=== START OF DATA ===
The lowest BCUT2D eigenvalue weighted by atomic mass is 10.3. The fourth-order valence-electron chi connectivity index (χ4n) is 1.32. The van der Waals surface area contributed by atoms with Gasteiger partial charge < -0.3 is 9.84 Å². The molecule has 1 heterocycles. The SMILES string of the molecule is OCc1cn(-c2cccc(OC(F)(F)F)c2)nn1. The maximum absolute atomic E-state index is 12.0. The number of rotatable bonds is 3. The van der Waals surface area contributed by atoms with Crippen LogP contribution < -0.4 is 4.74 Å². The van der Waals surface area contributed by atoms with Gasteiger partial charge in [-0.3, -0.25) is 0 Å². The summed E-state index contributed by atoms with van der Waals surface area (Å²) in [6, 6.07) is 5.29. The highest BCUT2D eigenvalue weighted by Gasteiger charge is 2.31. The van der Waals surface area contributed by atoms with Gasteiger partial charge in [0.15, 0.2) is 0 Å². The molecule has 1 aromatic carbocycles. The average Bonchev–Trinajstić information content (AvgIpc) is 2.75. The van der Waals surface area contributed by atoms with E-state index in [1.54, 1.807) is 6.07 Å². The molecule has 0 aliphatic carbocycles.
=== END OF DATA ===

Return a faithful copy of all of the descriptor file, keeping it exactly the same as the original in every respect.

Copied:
The lowest BCUT2D eigenvalue weighted by atomic mass is 10.3. The fourth-order valence-electron chi connectivity index (χ4n) is 1.32. The van der Waals surface area contributed by atoms with Gasteiger partial charge < -0.3 is 9.84 Å². The molecule has 1 heterocycles. The SMILES string of the molecule is OCc1cn(-c2cccc(OC(F)(F)F)c2)nn1. The maximum absolute atomic E-state index is 12.0. The number of rotatable bonds is 3. The van der Waals surface area contributed by atoms with Crippen LogP contribution < -0.4 is 4.74 Å². The van der Waals surface area contributed by atoms with Gasteiger partial charge in [-0.3, -0.25) is 0 Å². The summed E-state index contributed by atoms with van der Waals surface area (Å²) in [6, 6.07) is 5.29. The highest BCUT2D eigenvalue weighted by Gasteiger charge is 2.31. The van der Waals surface area contributed by atoms with Gasteiger partial charge in [0.15, 0.2) is 0 Å². The molecule has 1 aromatic carbocycles. The average Bonchev–Trinajstić information content (AvgIpc) is 2.75. The van der Waals surface area contributed by atoms with E-state index in [1.54, 1.807) is 6.07 Å². The molecule has 0 aliphatic carbocycles.